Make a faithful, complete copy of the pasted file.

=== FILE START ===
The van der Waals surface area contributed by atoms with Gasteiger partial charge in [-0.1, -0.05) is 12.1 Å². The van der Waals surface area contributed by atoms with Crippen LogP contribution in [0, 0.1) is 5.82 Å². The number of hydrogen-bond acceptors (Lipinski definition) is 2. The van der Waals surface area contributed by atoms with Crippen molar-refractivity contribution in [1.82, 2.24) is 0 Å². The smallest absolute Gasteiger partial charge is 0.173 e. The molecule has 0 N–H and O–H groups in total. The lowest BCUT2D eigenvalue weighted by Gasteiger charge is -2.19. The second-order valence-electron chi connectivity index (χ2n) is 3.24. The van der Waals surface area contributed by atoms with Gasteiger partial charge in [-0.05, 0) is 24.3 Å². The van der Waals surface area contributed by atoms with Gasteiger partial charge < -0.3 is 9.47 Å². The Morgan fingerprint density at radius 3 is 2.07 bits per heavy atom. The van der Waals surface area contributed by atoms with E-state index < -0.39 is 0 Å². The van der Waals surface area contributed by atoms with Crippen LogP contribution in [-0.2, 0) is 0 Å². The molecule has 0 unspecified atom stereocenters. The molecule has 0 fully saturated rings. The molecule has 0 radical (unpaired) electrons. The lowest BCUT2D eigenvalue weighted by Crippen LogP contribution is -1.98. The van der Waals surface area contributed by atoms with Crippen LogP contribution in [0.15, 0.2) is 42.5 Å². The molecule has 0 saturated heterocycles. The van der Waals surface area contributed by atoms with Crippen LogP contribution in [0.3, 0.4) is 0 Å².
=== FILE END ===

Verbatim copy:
The van der Waals surface area contributed by atoms with Gasteiger partial charge in [-0.1, -0.05) is 12.1 Å². The van der Waals surface area contributed by atoms with Crippen LogP contribution in [0, 0.1) is 5.82 Å². The number of hydrogen-bond acceptors (Lipinski definition) is 2. The van der Waals surface area contributed by atoms with Crippen molar-refractivity contribution in [1.82, 2.24) is 0 Å². The smallest absolute Gasteiger partial charge is 0.173 e. The molecule has 0 N–H and O–H groups in total. The lowest BCUT2D eigenvalue weighted by Gasteiger charge is -2.19. The second-order valence-electron chi connectivity index (χ2n) is 3.24. The van der Waals surface area contributed by atoms with Gasteiger partial charge in [-0.05, 0) is 24.3 Å². The van der Waals surface area contributed by atoms with Gasteiger partial charge < -0.3 is 9.47 Å². The Morgan fingerprint density at radius 3 is 2.07 bits per heavy atom. The van der Waals surface area contributed by atoms with E-state index < -0.39 is 0 Å². The van der Waals surface area contributed by atoms with Crippen LogP contribution in [-0.2, 0) is 0 Å². The molecule has 0 unspecified atom stereocenters. The molecule has 0 fully saturated rings. The molecule has 0 radical (unpaired) electrons. The lowest BCUT2D eigenvalue weighted by Crippen LogP contribution is -1.98. The van der Waals surface area contributed by atoms with Crippen LogP contribution in [0.15, 0.2) is 42.5 Å². The molecule has 0 saturated heterocycles. The van der Waals surface area contributed by atoms with Crippen LogP contribution in [0.3, 0.4) is 0 Å².